Michael Vick, perhaps the most sought after prospect of the 2001 NFL Draft, played just two seasons for Virginia Tech, where he finished third in the Heisman Trophy voting his freshman year. In 2001, Vick became the first African American quarterback to ever be selected first overall in the NFL draft. Vick was drafted by the Atlanta Falcons, where he played for six seasons, and was selected to four pro bowl teams. Not only does he rank third in NFL history in career rushing yards, he also is the only quarterback to ever rush over 1,000 yards in one season (2006).
What most all people, sports and non-sports fans alike, tend to know the name “Michael Vick” for are the federal charges brought against him for hosting a dog fighting club called the Bad Newz Kennels. Though there was much controversy surrounding the investigation, Vick and three other men were indicted for allegations of Vick’s involvement in “dog fighting, high-stakes gambling, and brutal executions of dogs.” Though Vick continually stated that he was never at that house, and proof was eventually brought forth that he owns several homes in the surrounding area in order to help his family, he eventually admitted to his involvement and pleaded guilty in court. He was sentenced to twenty-three months in federal prison.
During his incarceration, the hype began to die down, animal rights activists slightly quieted, and everyone went on with their lives while Vick served his time. As soon as he was released, however, as if someone stirred up a beehive, the fervor was back. Vick was back on the grid and, of course, wanted to return to the game he loved. At first, it seemed as if it was not to be. Nearly as soon as he emerged, lawsuit after lawsuit were filed for various reasons against him. This left him virtually penniless, and he filed for Chapter 11 Bankruptcy in 2008.
Who Wants Vick?
In the spring of 2009, Vick’s finances and debts seemed to finally be settled, and he looked to return to football that fall. Atlanta Falcons’ owner Arthur Blank, however, wanted nothing to do with him, as he found out in early 2008, just prior to his file for bankruptcy.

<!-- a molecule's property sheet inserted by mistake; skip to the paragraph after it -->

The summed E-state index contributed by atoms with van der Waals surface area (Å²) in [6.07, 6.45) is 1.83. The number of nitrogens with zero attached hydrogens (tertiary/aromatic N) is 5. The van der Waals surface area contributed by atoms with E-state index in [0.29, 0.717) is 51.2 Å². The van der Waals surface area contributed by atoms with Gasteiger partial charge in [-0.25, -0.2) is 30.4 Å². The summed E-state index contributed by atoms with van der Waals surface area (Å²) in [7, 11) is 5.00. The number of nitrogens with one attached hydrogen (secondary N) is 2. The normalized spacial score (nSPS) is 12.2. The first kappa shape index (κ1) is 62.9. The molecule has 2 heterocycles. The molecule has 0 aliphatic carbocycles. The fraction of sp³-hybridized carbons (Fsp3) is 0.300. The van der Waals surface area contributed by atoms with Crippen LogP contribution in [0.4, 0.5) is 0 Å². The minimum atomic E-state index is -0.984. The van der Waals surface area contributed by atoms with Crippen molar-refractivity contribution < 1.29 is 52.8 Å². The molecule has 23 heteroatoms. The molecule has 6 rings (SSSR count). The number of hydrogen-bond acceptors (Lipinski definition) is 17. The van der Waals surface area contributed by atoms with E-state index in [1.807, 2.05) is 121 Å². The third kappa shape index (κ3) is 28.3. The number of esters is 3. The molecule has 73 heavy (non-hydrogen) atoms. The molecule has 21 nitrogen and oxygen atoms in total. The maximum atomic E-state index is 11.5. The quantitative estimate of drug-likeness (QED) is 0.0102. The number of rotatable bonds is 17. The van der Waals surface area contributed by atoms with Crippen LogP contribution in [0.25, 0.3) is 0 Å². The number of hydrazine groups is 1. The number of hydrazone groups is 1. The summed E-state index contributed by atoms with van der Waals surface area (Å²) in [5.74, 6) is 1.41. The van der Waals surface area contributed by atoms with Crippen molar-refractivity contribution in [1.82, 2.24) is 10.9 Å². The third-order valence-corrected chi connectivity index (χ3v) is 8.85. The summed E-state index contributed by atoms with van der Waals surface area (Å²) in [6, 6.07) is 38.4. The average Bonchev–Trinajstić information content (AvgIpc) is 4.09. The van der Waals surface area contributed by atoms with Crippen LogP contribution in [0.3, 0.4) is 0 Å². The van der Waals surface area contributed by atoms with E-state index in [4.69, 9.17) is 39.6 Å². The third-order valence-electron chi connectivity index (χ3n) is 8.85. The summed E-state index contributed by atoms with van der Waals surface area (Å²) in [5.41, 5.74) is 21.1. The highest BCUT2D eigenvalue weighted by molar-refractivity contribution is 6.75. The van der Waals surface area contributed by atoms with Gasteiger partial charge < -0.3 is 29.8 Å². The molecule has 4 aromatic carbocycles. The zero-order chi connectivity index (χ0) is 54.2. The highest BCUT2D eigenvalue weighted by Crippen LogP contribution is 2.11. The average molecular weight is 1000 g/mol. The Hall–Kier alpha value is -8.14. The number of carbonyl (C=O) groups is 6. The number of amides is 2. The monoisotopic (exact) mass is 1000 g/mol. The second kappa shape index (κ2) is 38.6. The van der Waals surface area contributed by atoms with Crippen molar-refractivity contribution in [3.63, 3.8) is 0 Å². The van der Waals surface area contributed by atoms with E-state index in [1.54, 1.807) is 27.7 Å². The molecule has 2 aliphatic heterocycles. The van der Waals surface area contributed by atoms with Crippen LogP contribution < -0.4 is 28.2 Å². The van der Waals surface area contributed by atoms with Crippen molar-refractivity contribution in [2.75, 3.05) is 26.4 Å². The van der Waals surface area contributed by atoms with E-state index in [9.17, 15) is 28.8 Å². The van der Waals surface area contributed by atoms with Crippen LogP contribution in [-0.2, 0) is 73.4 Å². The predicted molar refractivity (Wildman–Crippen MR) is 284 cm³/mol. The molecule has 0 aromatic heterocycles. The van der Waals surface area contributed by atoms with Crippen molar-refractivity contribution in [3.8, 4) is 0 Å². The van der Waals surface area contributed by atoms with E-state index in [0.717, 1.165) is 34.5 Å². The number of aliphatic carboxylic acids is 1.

The question became: Who wants Vick? A man who just eight years before was the number one prospect in the nation, one that any NFL team would have snagged at the drop of the hat. When he announced his return, a proverbial awkward pause seemed to occur. Though there was no denying his talent, the question now became who wanted the “dog-fighter”.
The Eagles Do
Despite this, however, Vick was eventually offered a contract from the Philadelphia Eagles during Week 3 of the 2009 regular season. The move by the Eagles surprised many, though not all, as six-time Pro-Bowler Donovan McNabb seemed to be losing a step, regressing to his younger years of more interceptions and a lower passer rating. It was unknown how Vick would fit in the Eagles offense. He was tried out at receiver and running back positions, as well as at quarterback when the Eagles wanted to pull out a Wildcat formation. McNabb, however, was still elected to his sixth Pro-Bowl in 2009 and it looked as if Vick wouldn’t be starting anytime soon.
In an odd twist of events, however, McNabb was critcized as being “not serious enough” for the job. This was evidenced most by his apparent air guitar display upon emerging from the tunnel at the Dallas Cowboys stadium. In a move that resembled Brett Favre’s to Green Bay Packers’ rival, the Minnesota Vikings, the year before, McNabb was released from the Eagles and signed on with the division rival Washington Redskins.
To Vick’s chagrin, it was stated that Kevin Kolb would get the start for the Eagles in 2010, and, all through spring training and into the first game it looked to be that way. After Kolb suffered a concussion in the first game of the season, however, it was Michael Vick who got the nod to start Week 2, as the Eagles faced the Detroit Lions. Javhid Best scored three touchdowns for the Lions, but Michael Vick put on an all-star like performance to edge out the Lions 35-32.
After his first start since 2006, Vick shows no signs of stopping, as the 30 year old QB seems to have added McNabb-like qualities to his gameplay. Can he lead the team to the playoffs? Definitely. With a receiver like DeSean Jackson to throw to, only time will tell how many Vick-tories he’ll cash in on.
Associated Press, Game Recap, ESPN
Todd Kaufmann Michael Vick is Back, Bleacher Report
Clark Judge, Vick Quick to Click for Philly, CBS Sports
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